• Blog
  • January 13th, 2016

More useful role for Canada than air strikes says RI President




The Prime Minister of Canada must live up to the promise he made during the election campaign, and which he included in the mandate letter to his Minister of Defence, and forthwith end Canadian air strikes in Iraq and Syria.

Despite this unequivocal commitment, reiterated by the PM to the President of the United States in their first conversation after the election, Canada continues to engage in air strikes and, unbelievably, even increased the tempo over the Christmas holiday period.

Since the horrific terrorist attacks in Paris in November, there has been an incessant drumbeat in the media that Canada should reverse its decision to end air strikes, as if the decision was based on a misunderstanding of the threat posed by Islamic State, rather than on a determination that Canada could play a more useful role in other ways.

RI President Peggy Mason wrote about a more effective role for Canada in an article for the Canadian International Council on December 11th, 2015. In light of the continued Canadian bombing, we are reposting that article below.


Bombing and training are both problematic

The United States alone can easily handle all militarily useful airstrike targets against ISIS. Participation by others is therefore symbolic and token at best. While in the case of Arab states, this might at least have been useful — in that it would weaken the idea that this is a war between the West and Islam — those coalition members have abandoned their bombing in Iraq and Syria in favour of decimating the already utterly impoverished country of Yemen.

But bombing even of the token variety has consequences, most notably collateral damage in the form of death and injury to innocent civilians, which in turn leads to yet more violent jihadists, seeking revenge.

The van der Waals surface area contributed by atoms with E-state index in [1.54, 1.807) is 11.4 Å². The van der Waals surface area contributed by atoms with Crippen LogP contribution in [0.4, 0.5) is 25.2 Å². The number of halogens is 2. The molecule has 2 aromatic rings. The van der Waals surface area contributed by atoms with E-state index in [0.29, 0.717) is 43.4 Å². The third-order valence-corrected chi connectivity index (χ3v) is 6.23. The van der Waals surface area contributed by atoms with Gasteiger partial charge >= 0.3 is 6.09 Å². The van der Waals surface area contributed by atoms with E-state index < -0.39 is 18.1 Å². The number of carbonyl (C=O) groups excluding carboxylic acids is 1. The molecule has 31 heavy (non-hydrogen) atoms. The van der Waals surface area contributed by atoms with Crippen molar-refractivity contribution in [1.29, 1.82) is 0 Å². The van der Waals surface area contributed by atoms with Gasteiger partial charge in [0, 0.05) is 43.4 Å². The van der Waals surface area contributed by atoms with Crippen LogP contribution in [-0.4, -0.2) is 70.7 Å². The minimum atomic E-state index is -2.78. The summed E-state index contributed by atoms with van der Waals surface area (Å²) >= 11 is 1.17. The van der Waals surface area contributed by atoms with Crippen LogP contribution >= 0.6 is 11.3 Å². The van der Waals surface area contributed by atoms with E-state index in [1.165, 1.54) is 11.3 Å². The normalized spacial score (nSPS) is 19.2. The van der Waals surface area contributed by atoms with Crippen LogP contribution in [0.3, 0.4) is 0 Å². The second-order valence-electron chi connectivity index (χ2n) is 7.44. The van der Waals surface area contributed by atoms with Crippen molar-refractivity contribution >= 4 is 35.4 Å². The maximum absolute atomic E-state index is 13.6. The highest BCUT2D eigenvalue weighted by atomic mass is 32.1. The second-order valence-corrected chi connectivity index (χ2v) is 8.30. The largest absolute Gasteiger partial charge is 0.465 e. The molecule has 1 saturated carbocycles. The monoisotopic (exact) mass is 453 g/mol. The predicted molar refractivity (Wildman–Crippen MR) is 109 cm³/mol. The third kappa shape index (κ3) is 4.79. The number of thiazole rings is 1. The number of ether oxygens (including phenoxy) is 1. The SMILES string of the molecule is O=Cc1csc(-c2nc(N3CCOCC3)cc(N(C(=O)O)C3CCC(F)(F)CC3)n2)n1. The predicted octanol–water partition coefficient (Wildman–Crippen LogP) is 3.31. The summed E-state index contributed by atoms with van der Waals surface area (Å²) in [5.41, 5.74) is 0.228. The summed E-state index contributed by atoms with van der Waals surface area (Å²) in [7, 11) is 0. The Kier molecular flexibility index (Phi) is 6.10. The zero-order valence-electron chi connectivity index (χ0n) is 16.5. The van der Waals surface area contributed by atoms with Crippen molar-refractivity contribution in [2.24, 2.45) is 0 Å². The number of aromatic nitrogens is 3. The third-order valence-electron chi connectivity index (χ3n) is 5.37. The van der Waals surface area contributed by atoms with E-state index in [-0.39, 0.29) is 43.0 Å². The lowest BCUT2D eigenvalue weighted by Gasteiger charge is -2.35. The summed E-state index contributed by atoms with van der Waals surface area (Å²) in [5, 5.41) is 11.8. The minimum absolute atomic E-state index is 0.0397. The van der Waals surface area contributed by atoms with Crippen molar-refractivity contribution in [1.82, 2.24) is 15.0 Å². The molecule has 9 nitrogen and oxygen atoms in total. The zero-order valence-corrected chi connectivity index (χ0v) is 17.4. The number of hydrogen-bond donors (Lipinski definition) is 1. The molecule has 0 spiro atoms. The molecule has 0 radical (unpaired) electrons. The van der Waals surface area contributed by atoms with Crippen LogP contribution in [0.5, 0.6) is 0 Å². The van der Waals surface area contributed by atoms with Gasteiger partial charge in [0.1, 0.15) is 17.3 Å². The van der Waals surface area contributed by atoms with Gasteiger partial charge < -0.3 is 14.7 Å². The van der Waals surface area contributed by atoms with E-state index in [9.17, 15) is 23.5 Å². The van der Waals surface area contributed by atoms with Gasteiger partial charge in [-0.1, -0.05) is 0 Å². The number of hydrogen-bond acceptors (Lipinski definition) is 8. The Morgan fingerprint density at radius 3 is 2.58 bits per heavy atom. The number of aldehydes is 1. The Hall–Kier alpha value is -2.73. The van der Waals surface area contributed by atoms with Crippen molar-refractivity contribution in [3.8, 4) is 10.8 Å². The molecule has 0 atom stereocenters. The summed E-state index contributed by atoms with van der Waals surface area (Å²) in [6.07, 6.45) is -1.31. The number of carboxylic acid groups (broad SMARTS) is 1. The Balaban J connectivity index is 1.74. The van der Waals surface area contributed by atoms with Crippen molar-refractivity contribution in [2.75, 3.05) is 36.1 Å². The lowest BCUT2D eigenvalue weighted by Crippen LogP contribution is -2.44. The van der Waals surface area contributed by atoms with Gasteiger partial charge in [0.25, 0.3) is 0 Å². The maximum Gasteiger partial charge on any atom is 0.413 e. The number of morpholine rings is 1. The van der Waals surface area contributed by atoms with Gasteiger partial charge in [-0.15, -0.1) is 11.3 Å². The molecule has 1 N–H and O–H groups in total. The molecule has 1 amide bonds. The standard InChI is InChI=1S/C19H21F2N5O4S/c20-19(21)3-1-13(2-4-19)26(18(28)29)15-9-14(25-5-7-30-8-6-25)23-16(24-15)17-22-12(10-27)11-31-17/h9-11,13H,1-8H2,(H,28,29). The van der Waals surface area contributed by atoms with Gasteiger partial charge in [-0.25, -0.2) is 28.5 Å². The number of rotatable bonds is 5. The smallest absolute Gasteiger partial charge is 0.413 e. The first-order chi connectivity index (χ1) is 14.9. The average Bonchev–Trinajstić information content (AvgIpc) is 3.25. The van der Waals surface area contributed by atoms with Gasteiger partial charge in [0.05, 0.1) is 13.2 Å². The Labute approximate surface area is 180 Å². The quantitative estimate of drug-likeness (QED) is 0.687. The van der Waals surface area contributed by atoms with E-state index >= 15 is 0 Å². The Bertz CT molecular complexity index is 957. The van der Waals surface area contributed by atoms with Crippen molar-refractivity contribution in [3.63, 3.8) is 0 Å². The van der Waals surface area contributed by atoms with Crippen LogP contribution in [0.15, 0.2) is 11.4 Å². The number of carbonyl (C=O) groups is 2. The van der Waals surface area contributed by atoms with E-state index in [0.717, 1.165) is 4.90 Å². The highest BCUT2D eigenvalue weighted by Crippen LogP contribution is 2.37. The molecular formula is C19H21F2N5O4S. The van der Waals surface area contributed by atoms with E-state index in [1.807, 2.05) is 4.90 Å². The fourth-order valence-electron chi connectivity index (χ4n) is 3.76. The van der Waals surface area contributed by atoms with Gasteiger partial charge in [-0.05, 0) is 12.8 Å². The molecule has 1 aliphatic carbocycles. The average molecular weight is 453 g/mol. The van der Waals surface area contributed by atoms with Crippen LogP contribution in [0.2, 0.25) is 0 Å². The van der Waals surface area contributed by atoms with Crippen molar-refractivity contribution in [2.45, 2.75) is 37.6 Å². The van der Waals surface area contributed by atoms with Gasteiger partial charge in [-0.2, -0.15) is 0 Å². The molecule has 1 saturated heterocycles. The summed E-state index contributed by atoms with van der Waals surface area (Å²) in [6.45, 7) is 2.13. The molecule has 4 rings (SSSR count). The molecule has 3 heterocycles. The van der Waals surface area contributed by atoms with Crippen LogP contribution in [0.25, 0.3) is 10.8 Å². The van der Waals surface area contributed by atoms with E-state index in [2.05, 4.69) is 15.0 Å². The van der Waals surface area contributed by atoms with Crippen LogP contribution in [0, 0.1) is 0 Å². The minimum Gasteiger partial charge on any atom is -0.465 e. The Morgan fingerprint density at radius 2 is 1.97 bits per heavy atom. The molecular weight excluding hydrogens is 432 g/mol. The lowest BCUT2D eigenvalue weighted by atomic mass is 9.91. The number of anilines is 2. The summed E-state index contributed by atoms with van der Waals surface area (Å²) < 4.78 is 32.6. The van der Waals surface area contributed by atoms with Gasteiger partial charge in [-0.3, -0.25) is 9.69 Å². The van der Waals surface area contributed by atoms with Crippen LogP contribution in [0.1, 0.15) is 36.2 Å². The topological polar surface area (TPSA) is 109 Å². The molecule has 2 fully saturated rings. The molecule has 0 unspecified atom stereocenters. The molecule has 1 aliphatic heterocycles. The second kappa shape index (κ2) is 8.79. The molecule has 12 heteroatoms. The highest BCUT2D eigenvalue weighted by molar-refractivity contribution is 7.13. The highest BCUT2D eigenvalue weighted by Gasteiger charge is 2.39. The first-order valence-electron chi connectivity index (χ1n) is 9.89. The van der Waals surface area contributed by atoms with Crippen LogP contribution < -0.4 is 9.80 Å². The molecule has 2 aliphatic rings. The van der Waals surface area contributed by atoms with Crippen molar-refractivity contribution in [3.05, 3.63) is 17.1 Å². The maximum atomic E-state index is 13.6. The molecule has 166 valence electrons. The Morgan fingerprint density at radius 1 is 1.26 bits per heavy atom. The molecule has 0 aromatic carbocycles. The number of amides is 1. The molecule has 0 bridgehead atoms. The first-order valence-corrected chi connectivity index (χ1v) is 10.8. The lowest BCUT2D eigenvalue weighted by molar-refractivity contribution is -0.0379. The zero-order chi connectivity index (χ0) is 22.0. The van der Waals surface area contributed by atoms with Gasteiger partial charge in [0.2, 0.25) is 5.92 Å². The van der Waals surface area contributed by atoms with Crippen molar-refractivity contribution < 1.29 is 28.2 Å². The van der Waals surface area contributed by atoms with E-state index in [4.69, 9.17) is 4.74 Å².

Since a war cannot be won through bombing but only through the actions of ground forces, in theory at least training of local Iraqi and Syrian forces should be a more productive role for Canada. In practice, however, problems abound. The Americans to date have spent about US$500 million on training local, so-called moderate Syrian fighters with shockingly abysmal results: namely a total of four or five fighters trained and with countless American-supplied weapons ending up in extremist hands in the process.

Training of Kurdish Peshmerga, which Canada is already doing, may yield better fighters but not a stronger Iraq, since what the Kurds have in mind is an independent Kurdistan, something about which our NATO ally, Turkey, has grave concerns. Then there are the disturbing allegations of grave human rights abuses by Kurdish forces including their refusal to allow non-Kurds to return to their villages, once the Peshmerga “liberate” them from ISIS.

And we have precious few Iraqi Sunnis to train since, in their stronghold of Anbar province, Sunni tribes have largely chosen what they see as the lesser of two evils, ISIS, over a corrupt and sectarian Iraqi government utilizing Iranian-backed Shia militias as its main fighting force against ISIS.

Bombing Islamic State and training local fighters is doing little to end the civil war in Syria. But without an end to that war, ISIS cannot be effectively contained. Canada, then, urgently needs to throw its support wholeheartedly behind the UN-facilitated peace negotiations which now involve all but the most hardline Syrian factions, and to participate actively in the Vienna process of the so-called Syrian Support Group, which finally includes virtually all of the external backers of the various warring factions, including Russia and Iran.


Image credit: Canadian Forces

Read More

Leave a Reply

Let’s make it clear to Saudi Arabia that bullying will not work

The RideauInstitute.ca  is on a short summer break, back next Friday 24 August. However, in the meantime, why not show your support to Prime Minister Justin Trudeau for standing up to the Saudi Arabian bully boy, Crown Prince Mohammed Bin Salman, by sending an email to: Prime Minister Justin Trudeau at: pm@pm.gc.ca Foreign Minister Chrystia […]

Read More
View the Blog »

Prime Minister Trudeau, bold steps are needed on global nuclear disarmament

The 73rd anniversaries of the terrible atomic bombings of Hiroshima, on 6 August, and Nagasaki, on 9 August, have just ...

National Defence Committee calls for Canadian action on nuclear disarmament

Photo credit: wagingpeace.org (Setsuko Thurlow giving 2017 Nobel Peace Prize address) On 18 June 2018 the House of Commons Standing Committee ...